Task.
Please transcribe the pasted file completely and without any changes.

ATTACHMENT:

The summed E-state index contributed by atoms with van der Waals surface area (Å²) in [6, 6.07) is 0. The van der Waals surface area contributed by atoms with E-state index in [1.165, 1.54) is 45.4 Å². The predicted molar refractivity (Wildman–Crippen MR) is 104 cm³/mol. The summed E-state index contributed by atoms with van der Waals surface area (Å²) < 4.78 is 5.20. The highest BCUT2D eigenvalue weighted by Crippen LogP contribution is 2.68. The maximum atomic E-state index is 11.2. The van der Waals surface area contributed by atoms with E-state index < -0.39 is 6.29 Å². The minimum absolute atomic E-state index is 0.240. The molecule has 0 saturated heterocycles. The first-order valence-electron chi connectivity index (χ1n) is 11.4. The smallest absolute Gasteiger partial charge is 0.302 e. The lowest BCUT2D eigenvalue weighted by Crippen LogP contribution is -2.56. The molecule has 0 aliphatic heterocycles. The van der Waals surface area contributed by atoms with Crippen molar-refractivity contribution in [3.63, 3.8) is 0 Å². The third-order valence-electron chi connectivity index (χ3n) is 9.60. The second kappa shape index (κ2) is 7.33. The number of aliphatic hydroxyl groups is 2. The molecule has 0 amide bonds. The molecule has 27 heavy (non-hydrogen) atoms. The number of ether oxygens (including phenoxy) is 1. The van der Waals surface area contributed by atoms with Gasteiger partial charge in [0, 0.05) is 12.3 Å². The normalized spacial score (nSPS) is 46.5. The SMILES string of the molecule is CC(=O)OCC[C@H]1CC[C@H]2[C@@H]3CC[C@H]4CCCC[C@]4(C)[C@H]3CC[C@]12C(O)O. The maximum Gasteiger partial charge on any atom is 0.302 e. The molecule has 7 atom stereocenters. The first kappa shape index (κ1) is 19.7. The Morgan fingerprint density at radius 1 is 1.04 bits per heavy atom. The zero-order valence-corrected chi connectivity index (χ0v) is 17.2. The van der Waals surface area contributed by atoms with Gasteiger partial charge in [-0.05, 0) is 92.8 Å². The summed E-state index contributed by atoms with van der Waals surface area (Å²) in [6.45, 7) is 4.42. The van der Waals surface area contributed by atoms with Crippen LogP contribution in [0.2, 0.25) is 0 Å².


The summed E-state index contributed by atoms with van der Waals surface area (Å²) in [6, 6.07) is 0. The van der Waals surface area contributed by atoms with E-state index in [1.165, 1.54) is 45.4 Å². The predicted molar refractivity (Wildman–Crippen MR) is 104 cm³/mol. The summed E-state index contributed by atoms with van der Waals surface area (Å²) < 4.78 is 5.20. The highest BCUT2D eigenvalue weighted by Crippen LogP contribution is 2.68. The maximum atomic E-state index is 11.2. The van der Waals surface area contributed by atoms with E-state index < -0.39 is 6.29 Å². The minimum absolute atomic E-state index is 0.240. The molecule has 0 saturated heterocycles. The first-order valence-electron chi connectivity index (χ1n) is 11.4. The smallest absolute Gasteiger partial charge is 0.302 e. The lowest BCUT2D eigenvalue weighted by Crippen LogP contribution is -2.56. The molecule has 0 aliphatic heterocycles. The van der Waals surface area contributed by atoms with Crippen molar-refractivity contribution in [3.63, 3.8) is 0 Å². The third-order valence-electron chi connectivity index (χ3n) is 9.60. The second kappa shape index (κ2) is 7.33. The number of aliphatic hydroxyl groups is 2. The molecule has 0 amide bonds. The molecule has 27 heavy (non-hydrogen) atoms. The number of ether oxygens (including phenoxy) is 1. The van der Waals surface area contributed by atoms with Gasteiger partial charge in [0, 0.05) is 12.3 Å². The normalized spacial score (nSPS) is 46.5. The SMILES string of the molecule is CC(=O)OCC[C@H]1CC[C@H]2[C@@H]3CC[C@H]4CCCC[C@]4(C)[C@H]3CC[C@]12C(O)O. The maximum Gasteiger partial charge on any atom is 0.302 e. The molecule has 7 atom stereocenters. The first kappa shape index (κ1) is 19.7. The Morgan fingerprint density at radius 1 is 1.04 bits per heavy atom. The zero-order valence-corrected chi connectivity index (χ0v) is 17.2. The van der Waals surface area contributed by atoms with Gasteiger partial charge in [-0.05, 0) is 92.8 Å². The summed E-state index contributed by atoms with van der Waals surface area (Å²) in [6.45, 7) is 4.42. The van der Waals surface area contributed by atoms with Crippen LogP contribution in [0.2, 0.25) is 0 Å².